By Chet Yarbrough
Written by: Ben S. Bernanke
Narrated by: Grover Gardner
Politics and administration is a marriage of necessity. Ben Bernanke writes a “nuts and bolts version” of the role of the Federal Reserve in the United States during the economic crises of 2007-2008, a crisis that continues to plague the world.
Bernanke is the chairman of the Federal Reserve during the near collapse of the world economy. The story Bernanke tells is consistent with most details revealed by Tim Geithner and Henry Paulson (the former Department of the Treasury Secretaries) during the worst part of the 2007-2008 global financial crises.
What Bernanke adds to Paulson’s and Geithner’s version of events is a more transparent understanding of how American politics and administration dealt with the greatest economic crises since 1929. These three managers, along with elected officials and other public administrators, cussed, discussed, agreed, and disagreed on actions taken to stabilize the American economy.
Without a level of cooperation between politics and public administration, it is entirely possible America would be in the middle of its second great depression.
The packaging of real estate and home mortgages of varying levels of security leads to the mistaken belief that housing and commercial land prices will always increase as the economy expands. This false belief led to sales throughout the world of figurative IEDs (Improvised Explosive Devices”) that bankrupted individuals, corporations, and Nation-State economies. The shock waves of these instruments of economic mass destruction continue to impact the world economy.
With the advent of computer technology, combined assets became so complex that individual human judgement of value became clouded. With each individual asset added to a conglomeration of houses, property, and/or stocks, value changed. The change was meant to spread risk and increase financial stability of combined assets. However, as similarity of combined assets accumulated, the created aggregate became more (rather than less) vulnerable to market change.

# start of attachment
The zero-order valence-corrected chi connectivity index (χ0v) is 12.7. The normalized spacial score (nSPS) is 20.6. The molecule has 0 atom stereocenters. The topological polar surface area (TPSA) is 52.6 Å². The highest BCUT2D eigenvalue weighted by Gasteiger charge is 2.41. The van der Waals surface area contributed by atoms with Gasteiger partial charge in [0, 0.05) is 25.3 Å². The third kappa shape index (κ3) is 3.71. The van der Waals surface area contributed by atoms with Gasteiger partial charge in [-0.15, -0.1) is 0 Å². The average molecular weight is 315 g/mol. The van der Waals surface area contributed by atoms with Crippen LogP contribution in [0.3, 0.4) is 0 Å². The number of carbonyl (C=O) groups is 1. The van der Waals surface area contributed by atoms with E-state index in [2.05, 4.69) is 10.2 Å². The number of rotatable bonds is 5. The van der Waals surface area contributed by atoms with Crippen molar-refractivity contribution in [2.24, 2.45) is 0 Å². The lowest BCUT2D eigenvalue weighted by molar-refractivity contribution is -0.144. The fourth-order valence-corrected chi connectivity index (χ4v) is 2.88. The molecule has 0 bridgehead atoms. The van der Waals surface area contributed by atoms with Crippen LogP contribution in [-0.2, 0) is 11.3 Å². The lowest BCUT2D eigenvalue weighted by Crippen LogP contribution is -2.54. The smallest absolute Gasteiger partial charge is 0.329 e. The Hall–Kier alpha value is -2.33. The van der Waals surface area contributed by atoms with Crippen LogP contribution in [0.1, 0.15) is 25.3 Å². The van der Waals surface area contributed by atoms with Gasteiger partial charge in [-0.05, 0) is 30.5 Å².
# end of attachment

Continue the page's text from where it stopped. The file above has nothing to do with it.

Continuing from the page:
The rising risk of these combined securities is compounded by “independent” rating agencies. If vulnerabilities are not clearly understood, sellers of these security conglomerations rely on ratings from analysts that underestimate volatility.
This “so-called” independent rating system fails investors because both sellers and buyers are incentivized to buy and sell a security that is not clearly understood. When one of the derivative assets begins to lose value; particularly if the asset is related (like land and vertical construction) all assets in the packaged security are infected by loss of value.
Rating companies lose their objectivity. They may be incentivized by the same companies they are evaluating; and/or are paid for report productivity rather than quality of investigation. Greed seduces both buyer and seller.
Though this explanation of derivatives is too simply described in this review, it is inferred in Bernanke’s, Paulson’s, and Geithner’s books to have been a contributory cause for the loss of trillions of dollars in the world economy.What makes Bernanke’s book interesting is his explanation of how politics and public administration worked together to right America’s sinking economic ship-of-state. Even today, recovery is not complete but the ship did not sink. “Working together” is a qualified description of what happened based on Bernanke’s view. There were bitter disagreements among elected and administrative agents that could only be resolved with an appreciation and exercise of politics.
Politics have become synonymous with lying and misrepresentation in the modern world. Some say President Trump exemplifies that belief.
Not to defend Trump, but his election is a consequence of ignoring the importance of politics in determining what is right and wrong in America’s democracy. Democrats were not listening to middle class America. Politics in a democracy represent the will of people who are being governed. Without politics, the best intentions of administration devolve into ineffective and autocratic actions that fail to serve the needs of its citizens.
On many occasions, Bernanke shows how elected officials remind administrators of the real-world impact of their policy actions. The give and take of politics is a bridge between a government policy idea and citizen impact.
The Affordable Care Act is not perfect because of politics but modifications made are the result of political input from the constituents of American Democracy. Those constituents are companies, professions, and individual citizens represented by elected officials who work with government agencies responsible for administration. It is a messy process, but politics is a bridge between thought and deed that can (when discounted) devolve into autocratic dictatorship; i.e. a dictatorship that inevitably leads to unintended consequences that fail to meet the needs of represented citizens.
The Federal Reserve, the Departments of Treasury, and America’s elected officials successfully saved America from a second Great Depression. Messy politics saves America; i.e., the political interface between President Bush, President Obama, Treasury Secretaries Paulson and Geithner, Federal Reserve Chairman Bernanke, Senators and Representatives of Congress, and the Supreme Court cussed, discussed, agreed, and disagreed to keep America great.